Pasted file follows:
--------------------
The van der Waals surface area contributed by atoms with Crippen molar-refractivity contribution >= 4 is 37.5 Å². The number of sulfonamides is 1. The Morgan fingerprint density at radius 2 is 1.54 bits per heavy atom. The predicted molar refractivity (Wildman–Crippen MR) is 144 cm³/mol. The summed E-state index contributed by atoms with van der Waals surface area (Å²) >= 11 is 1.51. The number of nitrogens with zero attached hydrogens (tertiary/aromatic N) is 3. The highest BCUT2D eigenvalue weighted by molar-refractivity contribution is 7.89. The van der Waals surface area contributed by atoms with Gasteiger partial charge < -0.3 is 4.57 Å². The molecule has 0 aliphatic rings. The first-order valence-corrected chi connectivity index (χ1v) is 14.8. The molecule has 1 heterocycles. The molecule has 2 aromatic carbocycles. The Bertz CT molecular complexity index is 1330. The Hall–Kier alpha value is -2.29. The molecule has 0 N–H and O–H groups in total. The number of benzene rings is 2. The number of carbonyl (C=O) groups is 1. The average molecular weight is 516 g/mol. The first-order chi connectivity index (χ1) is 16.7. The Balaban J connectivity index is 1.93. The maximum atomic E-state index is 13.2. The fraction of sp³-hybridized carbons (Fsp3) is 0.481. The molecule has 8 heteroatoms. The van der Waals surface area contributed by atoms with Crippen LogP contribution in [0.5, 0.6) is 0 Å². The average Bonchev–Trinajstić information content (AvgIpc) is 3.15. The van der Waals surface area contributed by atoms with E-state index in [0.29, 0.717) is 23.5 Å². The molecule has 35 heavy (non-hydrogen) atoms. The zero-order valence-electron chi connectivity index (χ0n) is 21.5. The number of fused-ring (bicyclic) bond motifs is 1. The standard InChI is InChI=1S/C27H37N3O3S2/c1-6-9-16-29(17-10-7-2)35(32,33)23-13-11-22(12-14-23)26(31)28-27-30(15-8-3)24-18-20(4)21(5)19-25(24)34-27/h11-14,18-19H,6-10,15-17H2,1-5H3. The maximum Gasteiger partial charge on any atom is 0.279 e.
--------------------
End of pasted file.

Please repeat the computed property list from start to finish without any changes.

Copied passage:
The van der Waals surface area contributed by atoms with Crippen molar-refractivity contribution >= 4 is 37.5 Å². The number of sulfonamides is 1. The Morgan fingerprint density at radius 2 is 1.54 bits per heavy atom. The predicted molar refractivity (Wildman–Crippen MR) is 144 cm³/mol. The summed E-state index contributed by atoms with van der Waals surface area (Å²) >= 11 is 1.51. The number of nitrogens with zero attached hydrogens (tertiary/aromatic N) is 3. The highest BCUT2D eigenvalue weighted by molar-refractivity contribution is 7.89. The van der Waals surface area contributed by atoms with Gasteiger partial charge < -0.3 is 4.57 Å². The molecule has 0 aliphatic rings. The first-order valence-corrected chi connectivity index (χ1v) is 14.8. The molecule has 1 heterocycles. The molecule has 2 aromatic carbocycles. The Bertz CT molecular complexity index is 1330. The Hall–Kier alpha value is -2.29. The molecule has 0 N–H and O–H groups in total. The number of benzene rings is 2. The number of carbonyl (C=O) groups is 1. The average molecular weight is 516 g/mol. The first-order chi connectivity index (χ1) is 16.7. The Balaban J connectivity index is 1.93. The maximum atomic E-state index is 13.2. The fraction of sp³-hybridized carbons (Fsp3) is 0.481. The molecule has 8 heteroatoms. The van der Waals surface area contributed by atoms with Crippen LogP contribution in [0.5, 0.6) is 0 Å². The average Bonchev–Trinajstić information content (AvgIpc) is 3.15. The van der Waals surface area contributed by atoms with E-state index in [0.29, 0.717) is 23.5 Å². The molecule has 35 heavy (non-hydrogen) atoms. The zero-order valence-electron chi connectivity index (χ0n) is 21.5. The number of fused-ring (bicyclic) bond motifs is 1. The standard InChI is InChI=1S/C27H37N3O3S2/c1-6-9-16-29(17-10-7-2)35(32,33)23-13-11-22(12-14-23)26(31)28-27-30(15-8-3)24-18-20(4)21(5)19-25(24)34-27/h11-14,18-19H,6-10,15-17H2,1-5H3. The maximum Gasteiger partial charge on any atom is 0.279 e.